Analyzing behavior


One of the components of a functional behavior analysis (FBA) or any systematic study of behavior is to note what happened prior to the event, what the behavior looked liked, and what happened after the behavior. The acronym "ABC" in this case stands for "Antecedent, Behavior, Consequences."

If you were to try to conduct an ABC analysis, you might set up a three-column chart, as shown below in the example. For purposes of the example below, let's assume that Johnny doesn't start tasks promptly and we need a better understanding of what's going on so that we can develop a plan for him. Only three entries are presented in the example below, but there would be many more in an actual case, with observations taken or sampled over a number of days.




Day 1 8:49 A.M., classroom.

Mrs. K. gives the class math worksheets, reviews the instructions, and asks them to get started.

Johnny sits at his desk, but doesn't start.

8:51: Mrs. K talks to him and shows him how to do the first problem, writing in the answer for him. She walks away. Johnny continues to sit there.

8:54: most students are working on the math sheet except for Johnny and one other student.

8:56: Mrs. K. comes back and talks to Johnny again. She does the second problem with him, and then says "Very good -- now please do the rest of the sheet and show me when you're done!" She walks away, and Johnny puts down his pencil.

9:02 Class done with sheet. Johnny has not done anything.

Day 1 10:22 A.M., classroom.

Mrs. K. gives the class spelling worksheets, reviews the instructions, and asks them to get started.

Johnny picks up his pencil and starts within 30 seconds.

Johnny finishes the worksheet by 10:25. Mrs. K. walks over and compliments him on how well he did.

Day 1 11:33 A.M., classroom.

Mrs. K. asks the students to put their materials away and line up to go to Music.

Johnny continues working on the last worksheet.

11:34: Mrs. K. says, "Johnny, please stop now, clear your desk, and line up for Music." Johnny says, "In a second.... I have to finish this." Mrs. K. responds, "You can finish it later. We need to go to Music now." Johnny continues working.

11:35 The class leaves for Music. Johnny is still at his desk, working. Mrs. K. comes over to help him clear his desk.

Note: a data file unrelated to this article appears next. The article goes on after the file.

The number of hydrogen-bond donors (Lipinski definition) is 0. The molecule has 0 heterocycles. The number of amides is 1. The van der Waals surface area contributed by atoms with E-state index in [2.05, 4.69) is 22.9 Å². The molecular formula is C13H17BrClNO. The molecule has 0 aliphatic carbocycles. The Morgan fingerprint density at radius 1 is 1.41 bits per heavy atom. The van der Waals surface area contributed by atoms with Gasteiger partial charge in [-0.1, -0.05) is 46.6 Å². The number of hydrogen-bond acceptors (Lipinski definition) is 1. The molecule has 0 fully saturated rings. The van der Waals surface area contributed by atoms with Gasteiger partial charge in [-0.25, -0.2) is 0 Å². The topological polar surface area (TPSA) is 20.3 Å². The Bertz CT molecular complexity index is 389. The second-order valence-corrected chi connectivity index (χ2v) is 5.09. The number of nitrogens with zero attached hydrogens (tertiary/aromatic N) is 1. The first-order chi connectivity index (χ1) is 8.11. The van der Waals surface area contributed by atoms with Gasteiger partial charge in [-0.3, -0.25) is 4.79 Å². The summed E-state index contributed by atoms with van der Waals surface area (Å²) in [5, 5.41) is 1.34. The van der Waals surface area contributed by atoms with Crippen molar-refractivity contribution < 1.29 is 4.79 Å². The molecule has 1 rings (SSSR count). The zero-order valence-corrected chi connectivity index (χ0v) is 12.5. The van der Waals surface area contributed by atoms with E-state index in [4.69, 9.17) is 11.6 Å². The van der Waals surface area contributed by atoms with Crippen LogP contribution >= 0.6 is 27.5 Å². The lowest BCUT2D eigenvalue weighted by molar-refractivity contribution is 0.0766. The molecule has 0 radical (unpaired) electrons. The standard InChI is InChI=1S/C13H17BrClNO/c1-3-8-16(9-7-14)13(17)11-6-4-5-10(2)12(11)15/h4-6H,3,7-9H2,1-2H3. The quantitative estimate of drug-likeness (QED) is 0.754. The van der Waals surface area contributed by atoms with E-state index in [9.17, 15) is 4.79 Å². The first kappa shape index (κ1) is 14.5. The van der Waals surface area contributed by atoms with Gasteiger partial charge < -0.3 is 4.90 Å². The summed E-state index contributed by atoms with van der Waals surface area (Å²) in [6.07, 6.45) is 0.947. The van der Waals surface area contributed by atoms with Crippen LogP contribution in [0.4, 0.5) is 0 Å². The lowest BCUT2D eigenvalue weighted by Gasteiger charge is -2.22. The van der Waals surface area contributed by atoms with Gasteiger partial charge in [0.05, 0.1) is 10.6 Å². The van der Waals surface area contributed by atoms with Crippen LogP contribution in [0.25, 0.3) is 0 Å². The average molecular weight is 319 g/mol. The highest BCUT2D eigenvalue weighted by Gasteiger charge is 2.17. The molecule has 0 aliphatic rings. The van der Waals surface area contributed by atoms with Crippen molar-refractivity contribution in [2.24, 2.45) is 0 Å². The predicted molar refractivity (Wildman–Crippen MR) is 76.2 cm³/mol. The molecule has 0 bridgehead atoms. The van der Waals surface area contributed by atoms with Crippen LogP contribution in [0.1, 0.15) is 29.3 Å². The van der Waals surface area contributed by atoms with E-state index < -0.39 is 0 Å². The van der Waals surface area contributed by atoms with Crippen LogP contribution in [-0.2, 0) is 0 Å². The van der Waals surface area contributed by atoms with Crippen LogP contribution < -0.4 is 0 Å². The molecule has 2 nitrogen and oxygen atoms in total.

In conducting an ABC analysis, it's essential that you identify what preceded the behavior, what the behavior looked like and how long it lasted, and what the consequences were. This is no place to interpret or characterize the behavior -- simply note the conditions as objectively as if someone else were observing and reporting.


As someone who spent years training in behavioral principles and technology, I am often dismayed and stunned at how many people think that they are qualified to perform behavioral analysis even though they've had no formal training, experience, or credentials. In my experience, those who aren't properly trained tend to conduct inadequate assessments. They may not record important information, may characterize instead of objectively report, and may not even know what is significant to record.

One of the biggest mistakes untrained behavior analysts make is to form a firm hypothesis before they start collecting any data. The danger in this is that their hypothesis or belief colors the type of data or information that they collect, and they tend to characterize the behavior instead of seeing it through more objective eyes. One common example of this is the situation in which a student's teacher wants to target a particular behavior for intervention and characterizes the behavior as "attention-seeking."  Upon further analysis, it often becomes clear to me that the teacher is confusing her response with the student's motivation or other factors controlling the behavior. In such situations, it is often the case that when the student engages in the behavior, the teacher responds to it and the behavior stops for a bit, leading the teacher to (often erroneously) conclude that the behavior was intended to elicit attention. Such circular thinking does not lead to appropriate interventions.

Although I cannot teach teachers how to become expert behavior analysts, I think that if you keep one thought in mind as you start to collect data before any intervention, it may improve your outcomes:

Pay as much (or even more) attention to what was going on before the behavior occurred than what happened after the behavior occurred. While the consequences may be maintaining the behavior, they are usually not the source of the behavior if the behavior is related to the student's neurobehavioral disorders.








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